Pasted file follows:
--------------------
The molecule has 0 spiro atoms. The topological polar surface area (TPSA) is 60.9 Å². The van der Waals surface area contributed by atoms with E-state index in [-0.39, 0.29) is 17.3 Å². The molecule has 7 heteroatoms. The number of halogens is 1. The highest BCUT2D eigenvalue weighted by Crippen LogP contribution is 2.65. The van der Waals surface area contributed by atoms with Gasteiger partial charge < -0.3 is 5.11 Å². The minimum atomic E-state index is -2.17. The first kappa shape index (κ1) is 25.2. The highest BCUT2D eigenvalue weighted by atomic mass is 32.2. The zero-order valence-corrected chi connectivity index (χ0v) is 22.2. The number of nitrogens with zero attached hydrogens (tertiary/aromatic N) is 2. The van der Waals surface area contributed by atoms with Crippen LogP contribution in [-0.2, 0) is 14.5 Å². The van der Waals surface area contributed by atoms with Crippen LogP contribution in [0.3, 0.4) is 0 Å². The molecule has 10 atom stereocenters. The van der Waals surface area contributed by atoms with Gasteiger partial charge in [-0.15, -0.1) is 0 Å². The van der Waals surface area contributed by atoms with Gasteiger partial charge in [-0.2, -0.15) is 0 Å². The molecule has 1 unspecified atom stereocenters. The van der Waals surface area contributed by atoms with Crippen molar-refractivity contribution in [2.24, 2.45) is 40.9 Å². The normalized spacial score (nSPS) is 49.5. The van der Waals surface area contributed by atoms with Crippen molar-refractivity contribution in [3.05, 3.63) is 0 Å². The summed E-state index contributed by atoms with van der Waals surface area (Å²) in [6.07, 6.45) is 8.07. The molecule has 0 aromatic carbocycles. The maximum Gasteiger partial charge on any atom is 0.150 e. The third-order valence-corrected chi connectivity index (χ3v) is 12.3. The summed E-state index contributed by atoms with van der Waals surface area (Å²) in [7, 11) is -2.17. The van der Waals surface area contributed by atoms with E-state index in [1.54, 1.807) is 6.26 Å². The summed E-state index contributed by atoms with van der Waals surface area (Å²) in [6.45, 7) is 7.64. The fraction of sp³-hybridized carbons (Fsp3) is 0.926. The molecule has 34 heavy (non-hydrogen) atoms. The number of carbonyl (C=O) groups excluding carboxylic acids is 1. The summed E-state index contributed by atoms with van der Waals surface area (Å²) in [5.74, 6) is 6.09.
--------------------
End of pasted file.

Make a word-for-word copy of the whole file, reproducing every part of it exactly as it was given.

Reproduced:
The molecule has 0 spiro atoms. The topological polar surface area (TPSA) is 60.9 Å². The van der Waals surface area contributed by atoms with E-state index in [-0.39, 0.29) is 17.3 Å². The molecule has 7 heteroatoms. The number of halogens is 1. The highest BCUT2D eigenvalue weighted by Crippen LogP contribution is 2.65. The van der Waals surface area contributed by atoms with Gasteiger partial charge < -0.3 is 5.11 Å². The minimum atomic E-state index is -2.17. The first kappa shape index (κ1) is 25.2. The highest BCUT2D eigenvalue weighted by atomic mass is 32.2. The zero-order valence-corrected chi connectivity index (χ0v) is 22.2. The number of nitrogens with zero attached hydrogens (tertiary/aromatic N) is 2. The van der Waals surface area contributed by atoms with Crippen LogP contribution in [-0.2, 0) is 14.5 Å². The van der Waals surface area contributed by atoms with Crippen LogP contribution in [0.3, 0.4) is 0 Å². The molecule has 10 atom stereocenters. The van der Waals surface area contributed by atoms with Gasteiger partial charge in [-0.15, -0.1) is 0 Å². The van der Waals surface area contributed by atoms with Gasteiger partial charge in [-0.2, -0.15) is 0 Å². The molecule has 1 unspecified atom stereocenters. The van der Waals surface area contributed by atoms with Crippen molar-refractivity contribution in [2.24, 2.45) is 40.9 Å². The normalized spacial score (nSPS) is 49.5. The van der Waals surface area contributed by atoms with Crippen molar-refractivity contribution in [3.05, 3.63) is 0 Å². The summed E-state index contributed by atoms with van der Waals surface area (Å²) in [6.07, 6.45) is 8.07. The molecule has 0 aromatic carbocycles. The maximum Gasteiger partial charge on any atom is 0.150 e. The third-order valence-corrected chi connectivity index (χ3v) is 12.3. The summed E-state index contributed by atoms with van der Waals surface area (Å²) in [7, 11) is -2.17. The van der Waals surface area contributed by atoms with E-state index in [1.54, 1.807) is 6.26 Å². The summed E-state index contributed by atoms with van der Waals surface area (Å²) in [6.45, 7) is 7.64. The fraction of sp³-hybridized carbons (Fsp3) is 0.926. The molecule has 34 heavy (non-hydrogen) atoms. The number of carbonyl (C=O) groups excluding carboxylic acids is 1. The summed E-state index contributed by atoms with van der Waals surface area (Å²) in [5.74, 6) is 6.09.